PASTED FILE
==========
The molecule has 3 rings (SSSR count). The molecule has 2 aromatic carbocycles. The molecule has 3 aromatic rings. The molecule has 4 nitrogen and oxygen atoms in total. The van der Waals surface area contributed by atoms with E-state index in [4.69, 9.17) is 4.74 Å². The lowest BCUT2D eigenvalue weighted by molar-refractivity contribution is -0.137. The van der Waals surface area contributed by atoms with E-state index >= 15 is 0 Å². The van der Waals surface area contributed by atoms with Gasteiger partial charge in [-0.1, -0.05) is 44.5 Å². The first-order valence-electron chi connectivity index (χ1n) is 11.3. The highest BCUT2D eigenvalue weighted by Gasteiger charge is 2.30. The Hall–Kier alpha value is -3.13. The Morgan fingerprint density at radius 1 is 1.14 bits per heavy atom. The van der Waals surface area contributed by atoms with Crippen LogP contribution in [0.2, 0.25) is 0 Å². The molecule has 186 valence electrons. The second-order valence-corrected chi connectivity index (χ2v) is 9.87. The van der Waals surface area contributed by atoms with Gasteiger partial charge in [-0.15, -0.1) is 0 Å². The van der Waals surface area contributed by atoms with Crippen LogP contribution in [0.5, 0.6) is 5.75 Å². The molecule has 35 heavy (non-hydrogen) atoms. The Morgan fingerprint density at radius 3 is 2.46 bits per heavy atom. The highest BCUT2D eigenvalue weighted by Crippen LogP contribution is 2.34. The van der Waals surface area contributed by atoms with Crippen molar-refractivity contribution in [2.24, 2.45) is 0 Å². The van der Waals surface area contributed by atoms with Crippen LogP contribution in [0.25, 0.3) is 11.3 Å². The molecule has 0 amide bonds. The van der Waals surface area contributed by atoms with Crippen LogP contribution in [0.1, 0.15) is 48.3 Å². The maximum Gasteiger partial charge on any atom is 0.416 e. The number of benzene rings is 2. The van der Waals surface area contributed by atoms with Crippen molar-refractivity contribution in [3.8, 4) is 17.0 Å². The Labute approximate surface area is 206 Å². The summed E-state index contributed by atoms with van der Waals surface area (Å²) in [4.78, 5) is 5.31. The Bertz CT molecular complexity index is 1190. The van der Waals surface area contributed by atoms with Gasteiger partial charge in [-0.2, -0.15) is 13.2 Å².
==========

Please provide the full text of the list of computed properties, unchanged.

The molecule has 3 rings (SSSR count). The molecule has 2 aromatic carbocycles. The molecule has 3 aromatic rings. The molecule has 4 nitrogen and oxygen atoms in total. The van der Waals surface area contributed by atoms with E-state index in [4.69, 9.17) is 4.74 Å². The lowest BCUT2D eigenvalue weighted by molar-refractivity contribution is -0.137. The van der Waals surface area contributed by atoms with E-state index >= 15 is 0 Å². The van der Waals surface area contributed by atoms with Gasteiger partial charge in [-0.1, -0.05) is 44.5 Å². The first-order valence-electron chi connectivity index (χ1n) is 11.3. The highest BCUT2D eigenvalue weighted by Gasteiger charge is 2.30. The Hall–Kier alpha value is -3.13. The Morgan fingerprint density at radius 1 is 1.14 bits per heavy atom. The van der Waals surface area contributed by atoms with Crippen LogP contribution in [0.2, 0.25) is 0 Å². The molecule has 186 valence electrons. The second-order valence-corrected chi connectivity index (χ2v) is 9.87. The van der Waals surface area contributed by atoms with Gasteiger partial charge in [-0.15, -0.1) is 0 Å². The van der Waals surface area contributed by atoms with Crippen LogP contribution in [0.5, 0.6) is 5.75 Å². The molecule has 35 heavy (non-hydrogen) atoms. The Morgan fingerprint density at radius 3 is 2.46 bits per heavy atom. The highest BCUT2D eigenvalue weighted by Crippen LogP contribution is 2.34. The van der Waals surface area contributed by atoms with Crippen molar-refractivity contribution in [2.24, 2.45) is 0 Å². The van der Waals surface area contributed by atoms with Crippen LogP contribution in [0.25, 0.3) is 11.3 Å². The molecule has 0 amide bonds. The van der Waals surface area contributed by atoms with Crippen LogP contribution in [0.1, 0.15) is 48.3 Å². The maximum Gasteiger partial charge on any atom is 0.416 e. The number of benzene rings is 2. The van der Waals surface area contributed by atoms with Crippen molar-refractivity contribution in [3.8, 4) is 17.0 Å². The Labute approximate surface area is 206 Å². The summed E-state index contributed by atoms with van der Waals surface area (Å²) in [4.78, 5) is 5.31. The Bertz CT molecular complexity index is 1190. The van der Waals surface area contributed by atoms with Gasteiger partial charge in [-0.2, -0.15) is 13.2 Å².